She listened remotely as Beth sang her solo. Nothing was as intoxicating as the growing feeling of warmth in her belly. It sprouted up through her and made her face pink. Beth’s red glossy lips hung in her vision like overripe strawberries devoid of all lustre. The buttons on Beth’s pants like asterix signaling a truth beyond her recognition.

 *   *   *

The bell rang. Mr. Spivey had already rested his guitar in its stand and had gone into his little office with a big glass window. It was time for Anatomy and Physiology. Abigail collected her belongings and thought of her locker combination as she frequently did prior to opening it. It was a ritual: 10, 27, 38. The numbers clashed so much in her memory that the only way to recall the numbers sufficiently before the rush to open, shove, grab, and close the metal door was to recite them in her mind. It was the same with directions. A month prior her mother had allowed her to drive them both to San Francisco for a day’s excursion and when Abigail had to choose between north or south on the 99, she started towards south before her mom quickly corrected her, teasing her relentlessly the entire drive.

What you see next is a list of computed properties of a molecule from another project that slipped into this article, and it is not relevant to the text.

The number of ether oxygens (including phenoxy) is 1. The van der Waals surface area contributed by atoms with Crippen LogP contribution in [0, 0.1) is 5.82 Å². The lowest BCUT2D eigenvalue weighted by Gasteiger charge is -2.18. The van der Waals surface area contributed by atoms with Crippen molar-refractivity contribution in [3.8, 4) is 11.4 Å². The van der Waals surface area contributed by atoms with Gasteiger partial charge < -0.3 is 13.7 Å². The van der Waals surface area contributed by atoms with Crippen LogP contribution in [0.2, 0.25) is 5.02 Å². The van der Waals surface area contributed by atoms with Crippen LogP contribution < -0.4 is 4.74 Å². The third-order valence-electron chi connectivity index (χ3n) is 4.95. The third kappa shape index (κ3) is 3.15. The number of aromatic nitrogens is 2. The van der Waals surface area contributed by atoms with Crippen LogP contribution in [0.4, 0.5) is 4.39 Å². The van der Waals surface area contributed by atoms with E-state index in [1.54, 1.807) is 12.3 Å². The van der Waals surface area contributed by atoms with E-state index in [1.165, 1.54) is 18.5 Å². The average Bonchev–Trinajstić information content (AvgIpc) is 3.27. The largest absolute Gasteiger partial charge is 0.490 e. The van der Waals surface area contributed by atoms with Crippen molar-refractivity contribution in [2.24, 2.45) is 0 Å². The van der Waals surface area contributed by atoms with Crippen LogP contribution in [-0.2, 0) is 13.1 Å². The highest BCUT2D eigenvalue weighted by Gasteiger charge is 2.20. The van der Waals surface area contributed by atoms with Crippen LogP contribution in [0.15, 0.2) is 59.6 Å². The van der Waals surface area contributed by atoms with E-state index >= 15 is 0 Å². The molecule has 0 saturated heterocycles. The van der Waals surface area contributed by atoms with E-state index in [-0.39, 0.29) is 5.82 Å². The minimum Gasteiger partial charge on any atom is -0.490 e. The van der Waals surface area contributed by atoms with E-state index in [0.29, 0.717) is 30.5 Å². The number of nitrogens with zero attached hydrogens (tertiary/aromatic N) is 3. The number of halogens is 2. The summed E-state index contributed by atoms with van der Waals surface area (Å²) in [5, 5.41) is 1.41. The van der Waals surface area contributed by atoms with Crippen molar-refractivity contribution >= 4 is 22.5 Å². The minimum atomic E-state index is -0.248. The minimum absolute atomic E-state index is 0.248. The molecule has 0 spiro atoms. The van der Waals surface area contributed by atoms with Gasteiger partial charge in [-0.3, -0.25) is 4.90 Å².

She was concentrating on her numbers infusing them with bits of the song’s lyrics she’d sung only a half an hour before when she heard her name called.

Mr. Spivey had emerged from his office. He leaned against the door frame waiting for her to respond. She nodded at him, as if a nod would quell whatever criticism he might be about to impart based on her performance.

“What made you choose that song?” He paused as if the question weren’t presented the way he intended. “I mean, it’s classical—operatic. Girls these days like singing Pat Benatar or Annie Lennox or that new gal, what’s her name? Madonna? Why did you choose that old love song?”

Abigail was taken aback. When confronted with questions of her intent she often balked. A question of, Are you sure you’re done with your test?, from a teacher may bring a sense of panic that she had missed some crucial question or misread essential points. Are you sure you want a taco instead of a burrito? may make her doubt her own taste buds, preferring the other simply because the choice was presented to her.

Sure she liked Pat Benatar, one boy had told her she looked like her. And she liked older tunes like John Lennon’s “Imagine” and Jim Croce’s “Operator.” She thought about telling Mr. Spivey the truth: it makes me nervous to watch you playing while I sing. Or was that the truth? Now she doubted her reasoning for choosing an archaic instrument-less song. Did she think she was better than the others to choose classical music over contemporary?